The number of cases of human louse infestations (or pediculosis) has increased worldwide since the mid-1960s, reaching hundreds of millions annually.[40] It is estimated between 1 and 20% of specific groups in Europe are infected.[6]

Despite improvements in medical treatment and prevention of human diseases during the 20th century, head louse infestation remains stubbornly prevalent. In 1997, 80% of American elementary schools reported at least one outbreak of lice.[41] Lice infestation during that same period was more prevalent than chickenpox.[41]

About 6–12 million children between the ages of 3 and 11 are treated annually for head lice in the United States alone.[15] High levels of louse infestations have also been reported from all over the world, including Israel, Denmark, Sweden, U.K., France, and Australia.[27][42]

The United Kingdom's National Health Service report that lice have no preference for any type of hair be it clean, dirty, or short.[43] The number of children per family, the sharing of beds and closets, hair washing habits, local customs and social contacts, healthcare in a particular area (e.g. school), and socioeconomic status were found to be factors in head louse infestation in Iran.[44] Other studies found no relationship between frequency of brushing or shampooing.[45] The California Department of Public Health indicates that chronic head lice infestation may be a sign of socioeconomic or family problems.[46] Children between 4 and 13 years of age are the most frequently infested group.[47] In the U.S., African-American children have lower rates of infestation.[15]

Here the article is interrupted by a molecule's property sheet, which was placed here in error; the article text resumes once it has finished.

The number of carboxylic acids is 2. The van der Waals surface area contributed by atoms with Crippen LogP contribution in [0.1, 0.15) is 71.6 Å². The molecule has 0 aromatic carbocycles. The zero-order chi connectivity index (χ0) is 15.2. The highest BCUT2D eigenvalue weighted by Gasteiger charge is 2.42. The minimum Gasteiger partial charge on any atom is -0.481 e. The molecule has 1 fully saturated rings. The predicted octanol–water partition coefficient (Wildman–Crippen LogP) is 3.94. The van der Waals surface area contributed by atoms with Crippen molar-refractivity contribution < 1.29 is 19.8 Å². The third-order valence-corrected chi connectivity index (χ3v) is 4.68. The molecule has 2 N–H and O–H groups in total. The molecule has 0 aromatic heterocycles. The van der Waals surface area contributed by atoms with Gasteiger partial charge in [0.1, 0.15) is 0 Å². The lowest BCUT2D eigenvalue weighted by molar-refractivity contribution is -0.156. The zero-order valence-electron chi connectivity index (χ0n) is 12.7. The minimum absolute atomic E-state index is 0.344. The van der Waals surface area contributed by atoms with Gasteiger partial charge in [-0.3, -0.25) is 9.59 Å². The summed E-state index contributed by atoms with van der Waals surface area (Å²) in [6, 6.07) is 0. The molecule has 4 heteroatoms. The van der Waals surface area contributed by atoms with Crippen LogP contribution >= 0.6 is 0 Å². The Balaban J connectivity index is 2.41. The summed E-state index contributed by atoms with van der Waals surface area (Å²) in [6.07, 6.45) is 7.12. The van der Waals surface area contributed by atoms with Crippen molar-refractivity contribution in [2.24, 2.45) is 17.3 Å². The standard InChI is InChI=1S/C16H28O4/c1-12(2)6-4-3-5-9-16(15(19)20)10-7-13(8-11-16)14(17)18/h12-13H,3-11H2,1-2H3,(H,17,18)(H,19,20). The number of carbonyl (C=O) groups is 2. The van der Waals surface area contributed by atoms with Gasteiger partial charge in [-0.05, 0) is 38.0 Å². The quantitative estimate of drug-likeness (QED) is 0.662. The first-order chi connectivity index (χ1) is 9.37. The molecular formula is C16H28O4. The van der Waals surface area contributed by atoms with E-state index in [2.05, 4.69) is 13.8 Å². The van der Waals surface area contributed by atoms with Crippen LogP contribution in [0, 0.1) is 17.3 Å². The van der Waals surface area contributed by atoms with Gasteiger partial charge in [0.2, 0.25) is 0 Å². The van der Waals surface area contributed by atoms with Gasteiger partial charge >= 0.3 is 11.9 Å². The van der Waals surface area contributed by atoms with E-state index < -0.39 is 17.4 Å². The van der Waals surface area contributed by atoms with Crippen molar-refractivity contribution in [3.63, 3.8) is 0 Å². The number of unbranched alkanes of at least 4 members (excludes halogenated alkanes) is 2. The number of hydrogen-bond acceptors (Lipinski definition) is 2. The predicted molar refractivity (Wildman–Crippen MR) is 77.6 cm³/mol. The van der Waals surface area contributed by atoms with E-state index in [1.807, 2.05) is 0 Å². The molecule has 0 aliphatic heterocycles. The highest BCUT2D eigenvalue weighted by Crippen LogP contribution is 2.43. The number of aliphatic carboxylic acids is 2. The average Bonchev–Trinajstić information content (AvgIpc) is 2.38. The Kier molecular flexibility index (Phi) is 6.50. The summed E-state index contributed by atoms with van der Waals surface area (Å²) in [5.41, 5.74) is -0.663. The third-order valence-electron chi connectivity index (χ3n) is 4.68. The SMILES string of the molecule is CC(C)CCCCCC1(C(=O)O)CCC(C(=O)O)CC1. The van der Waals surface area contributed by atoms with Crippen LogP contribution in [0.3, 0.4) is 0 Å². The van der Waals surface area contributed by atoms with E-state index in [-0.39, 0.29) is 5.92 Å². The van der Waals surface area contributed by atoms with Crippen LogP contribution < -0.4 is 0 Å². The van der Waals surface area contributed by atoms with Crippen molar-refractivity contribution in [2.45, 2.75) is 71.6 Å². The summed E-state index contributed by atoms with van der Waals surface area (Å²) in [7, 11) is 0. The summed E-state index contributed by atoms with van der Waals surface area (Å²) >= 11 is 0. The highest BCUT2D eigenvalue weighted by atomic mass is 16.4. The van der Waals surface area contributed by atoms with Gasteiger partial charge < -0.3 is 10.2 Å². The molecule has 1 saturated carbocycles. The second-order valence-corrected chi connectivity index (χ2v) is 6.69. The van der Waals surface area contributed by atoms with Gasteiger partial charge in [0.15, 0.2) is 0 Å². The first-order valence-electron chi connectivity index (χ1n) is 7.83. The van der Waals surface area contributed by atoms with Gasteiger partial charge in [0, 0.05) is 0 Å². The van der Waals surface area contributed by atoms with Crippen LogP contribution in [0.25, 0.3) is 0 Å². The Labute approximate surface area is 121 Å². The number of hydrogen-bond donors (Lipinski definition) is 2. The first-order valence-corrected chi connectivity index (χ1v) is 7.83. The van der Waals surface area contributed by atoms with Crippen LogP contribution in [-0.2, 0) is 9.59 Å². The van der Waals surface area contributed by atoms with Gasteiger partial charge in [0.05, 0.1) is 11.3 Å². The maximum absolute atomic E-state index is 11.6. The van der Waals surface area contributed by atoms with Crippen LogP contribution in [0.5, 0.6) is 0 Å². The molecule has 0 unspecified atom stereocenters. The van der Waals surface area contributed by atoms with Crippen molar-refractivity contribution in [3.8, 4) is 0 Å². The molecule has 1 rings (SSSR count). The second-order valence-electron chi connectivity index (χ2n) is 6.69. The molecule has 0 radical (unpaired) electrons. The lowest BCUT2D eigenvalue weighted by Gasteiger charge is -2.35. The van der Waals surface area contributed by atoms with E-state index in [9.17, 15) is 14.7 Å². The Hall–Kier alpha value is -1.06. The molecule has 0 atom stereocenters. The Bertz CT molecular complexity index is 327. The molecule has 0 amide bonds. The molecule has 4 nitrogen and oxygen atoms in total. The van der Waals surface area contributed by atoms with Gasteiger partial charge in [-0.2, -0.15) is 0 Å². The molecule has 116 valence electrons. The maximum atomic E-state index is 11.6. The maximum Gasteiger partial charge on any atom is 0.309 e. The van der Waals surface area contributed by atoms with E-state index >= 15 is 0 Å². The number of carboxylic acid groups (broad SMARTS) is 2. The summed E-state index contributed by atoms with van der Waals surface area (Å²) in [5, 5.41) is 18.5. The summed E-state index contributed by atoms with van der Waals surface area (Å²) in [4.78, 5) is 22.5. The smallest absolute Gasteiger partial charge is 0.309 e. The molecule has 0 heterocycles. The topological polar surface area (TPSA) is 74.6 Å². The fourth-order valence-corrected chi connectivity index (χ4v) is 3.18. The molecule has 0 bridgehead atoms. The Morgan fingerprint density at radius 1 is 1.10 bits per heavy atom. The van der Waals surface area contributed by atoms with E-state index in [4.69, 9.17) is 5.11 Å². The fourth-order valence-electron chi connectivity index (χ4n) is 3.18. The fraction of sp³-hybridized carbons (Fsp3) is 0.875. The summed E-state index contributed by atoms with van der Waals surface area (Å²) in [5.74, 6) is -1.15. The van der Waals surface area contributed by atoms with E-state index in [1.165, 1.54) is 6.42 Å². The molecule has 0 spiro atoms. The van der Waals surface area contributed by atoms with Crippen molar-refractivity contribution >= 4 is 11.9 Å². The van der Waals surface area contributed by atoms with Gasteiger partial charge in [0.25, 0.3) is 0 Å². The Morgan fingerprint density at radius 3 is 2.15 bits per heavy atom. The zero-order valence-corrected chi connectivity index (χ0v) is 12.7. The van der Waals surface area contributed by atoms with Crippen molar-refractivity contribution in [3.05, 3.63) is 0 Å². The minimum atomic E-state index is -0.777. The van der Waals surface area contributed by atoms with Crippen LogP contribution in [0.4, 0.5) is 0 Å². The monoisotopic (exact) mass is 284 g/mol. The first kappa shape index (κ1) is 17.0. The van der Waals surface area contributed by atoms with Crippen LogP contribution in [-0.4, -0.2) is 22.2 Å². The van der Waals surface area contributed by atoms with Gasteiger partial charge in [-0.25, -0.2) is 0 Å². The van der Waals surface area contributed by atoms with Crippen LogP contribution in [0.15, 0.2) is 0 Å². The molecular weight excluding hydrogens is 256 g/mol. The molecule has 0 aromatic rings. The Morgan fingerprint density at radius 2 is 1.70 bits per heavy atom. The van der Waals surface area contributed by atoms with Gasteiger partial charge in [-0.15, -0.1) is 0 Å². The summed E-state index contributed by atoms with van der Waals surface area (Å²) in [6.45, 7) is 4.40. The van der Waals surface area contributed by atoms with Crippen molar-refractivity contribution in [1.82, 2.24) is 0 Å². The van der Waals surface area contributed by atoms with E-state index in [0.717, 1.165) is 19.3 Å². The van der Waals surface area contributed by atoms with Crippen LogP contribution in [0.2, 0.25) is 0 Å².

Head lice (Pediculus humanus capitis) infestation is most frequent on children aged 3–10 and their families.[45] Females get head lice twice as often as males,[45] and infestation in persons of Afro-Caribbean or other black descent could be rare due to difference in hair shape or width.[45][48] But these children may have nits that hatch and the live lice could be transferred by head contact to other children.[49]


Head lice infestations are notably common, as is the stigma associated with those who experience infestations. Such stigma is even evidenced in the English language as the term "lousy", an adjective that describes something as very poor, bad, or disgusting.[50] Misperceptions of those infected with head lice include that it is associated with low socioeconomic status, poor hygiene, unhealthiness, immigration status, and homelessness. Though these negative beliefs are unfounded, they can lead to consequences for both the caregivers and the affected individual, such as social exclusion and isolation from peers, victim-blaming, caregiver strain, inappropriate or unsafe treatment practices, and missed work or school.[51]

Public-health implications[edit]

Over-treatment or mismanagement of head lice, which can be driven by stigma, has important implications at the level of the individual and community. Though evidence-based guidelines from the CDC, American Academy of Pediatrics (AAP) and National Association of School Nurses (NASN) all recommend discontinuing "no-nit" policies in schools (meaning that a child does not need to be free of nits before returning to school),[52] 80 percent of schools in the United States still maintain stringent policies that prevent children with infestations from attending.[51] Thus, to foster a return to school in a timely fashion, these policies can encourage unsafe or harsh treatment practices, including chemicals like bleach or kerosene. Similarly, over-treatment of head-lice using pesticide-based pediculicides has been linked to increased resistance and declining efficacy of these treatments.[53]

Society and culture[edit]

Other animals[edit]

Lice infestation in general is known as pediculosis, and occurs in many mammalian and bird species.[54] Lice infesting other host species are not the same organism as that which causes head lice infestations in humans, nor do the three louse species which infest humans infest any other host species.[citation needed]